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5.1.10

Report provides Jindal historic leadership opportunity

Louisiana’s short-awaited Commission on Streamlining Government’s recommendations finally officially are out, and the problem with the report’s results having a significant impact is not with the quality of the recommendations, but with the necessity of political will and from where it must emanate to implement them.

Gov. Bobby Jindal no doubt enthusiastically will go after some of these, as those particular ones are part of a reformist agenda that politically faces tough sledding. While of course Jindal wanted to see savings suggestions in this time of budgetary strain, his main goal was to find political cover for favored measures such as closing inefficient state institutions such as state-run developmental centers, reorganizing higher education (tangentially addressed by this body), reduction of dedicated funds, and reorganizing civil service personnel policies, to name some where he has articulated a need for change and actually has tried to foment some.

Legislative enthusiasts such as the commission’s chairman state Sen. Jack Donahue also can be counted on to run with these. In remarks related to the release of the report, Donahue urged the Legislature as a whole to review and act where appropriate on the report’s conclusions. That, however, even with Jindal’s assistance, will shape up as a tough sell for many items.

This is because they are frightening efficient and truly revolutionary in the context of policy in Louisiana today and historically. For example, the report advises giving no pay raises to state classified employees who garner a middle (“meets expectation”) rating, closing out almost all dedicated funds in the near future, that only accredited nongovernmental organizations receive state appropriations and cannot contract with the state for a year for functions similar to those vetoed by the governor, shifting of health care responsibilities away from state institutions, that elementary and secondary education spending follow pupils and not districts, that those able-bodied recipients of public housing assistance either work or train to do so, moving the state retirement systems from a defined-benefit to defined-contribution system (including the phasing out of the DROP system), and eliminating the state’s public insurer Louisiana Citizens Property Insurance Corporation and return that function to its previous quasi-governmental administration.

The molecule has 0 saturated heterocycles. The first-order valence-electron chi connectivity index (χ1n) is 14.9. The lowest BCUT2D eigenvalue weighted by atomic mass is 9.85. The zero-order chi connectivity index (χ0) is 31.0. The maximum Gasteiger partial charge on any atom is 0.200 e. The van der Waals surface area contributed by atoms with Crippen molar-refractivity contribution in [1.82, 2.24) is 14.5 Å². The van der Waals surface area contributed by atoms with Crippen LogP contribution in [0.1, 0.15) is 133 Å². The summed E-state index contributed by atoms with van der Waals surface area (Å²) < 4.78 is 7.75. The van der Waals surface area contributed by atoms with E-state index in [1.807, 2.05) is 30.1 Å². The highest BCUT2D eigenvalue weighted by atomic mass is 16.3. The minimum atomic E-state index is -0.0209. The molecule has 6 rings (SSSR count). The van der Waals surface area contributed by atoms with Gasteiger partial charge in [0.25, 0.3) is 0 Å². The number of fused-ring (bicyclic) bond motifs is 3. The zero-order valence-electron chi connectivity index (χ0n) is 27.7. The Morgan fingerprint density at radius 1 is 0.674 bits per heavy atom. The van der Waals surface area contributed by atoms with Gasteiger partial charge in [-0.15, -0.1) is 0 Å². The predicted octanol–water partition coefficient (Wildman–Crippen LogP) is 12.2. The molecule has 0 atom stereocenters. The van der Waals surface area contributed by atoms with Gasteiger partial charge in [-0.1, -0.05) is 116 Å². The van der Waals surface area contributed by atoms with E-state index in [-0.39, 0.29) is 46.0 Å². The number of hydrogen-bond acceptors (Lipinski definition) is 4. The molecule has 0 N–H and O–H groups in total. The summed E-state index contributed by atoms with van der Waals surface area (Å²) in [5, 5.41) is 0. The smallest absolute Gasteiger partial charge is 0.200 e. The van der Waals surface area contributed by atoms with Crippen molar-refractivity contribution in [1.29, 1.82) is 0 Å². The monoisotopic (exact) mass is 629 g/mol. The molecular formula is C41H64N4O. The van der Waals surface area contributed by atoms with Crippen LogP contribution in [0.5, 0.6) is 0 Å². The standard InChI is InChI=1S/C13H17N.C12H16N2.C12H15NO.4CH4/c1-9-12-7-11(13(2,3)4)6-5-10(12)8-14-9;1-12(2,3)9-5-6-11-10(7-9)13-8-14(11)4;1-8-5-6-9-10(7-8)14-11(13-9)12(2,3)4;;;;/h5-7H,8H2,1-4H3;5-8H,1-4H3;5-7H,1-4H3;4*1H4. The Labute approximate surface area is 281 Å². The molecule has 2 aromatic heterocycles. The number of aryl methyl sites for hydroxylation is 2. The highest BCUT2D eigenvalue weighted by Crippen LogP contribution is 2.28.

All of these alterations with the exception of the first would require legislation that might be difficult to extract from the Legislature. Individually, too many legislators have too many sacred cows – NGOs, the education establishment, state employees, the “poor,” contractors, etc. – which all together might add up to resistant majorities for true change. Despite Donahue’s plea, for these kinds of things, the leadership will not be forthcoming from the Legislature.

But it can provide for some success if it comes from Jindal. The governor has been excellent in getting unglamorous yet significant changes that promise substantial cost savings enacted in the executive branch. Yet it he really wants to go for the home run, he needs to go after at least some of these. He has shown that he will strategically use the inconvenient fact of budgetary stress to pursue a reform agenda that he articulated during the campaign, so there is reason to believe he will back visibly these kinds of improvements which is the only shot they have of becoming policy.

To date, this means that Jindal has done an adequate job of fulfilling his promise of making the state use taxpayer resources more efficiently. However, if he wants to earn the label as the governor who has had the most enduring impact on the state in history – along with Prisoner #03128-095 and Huey P. Long and unlike them for the better – his opportunity and moment have arrived with the political capital provided by this report.

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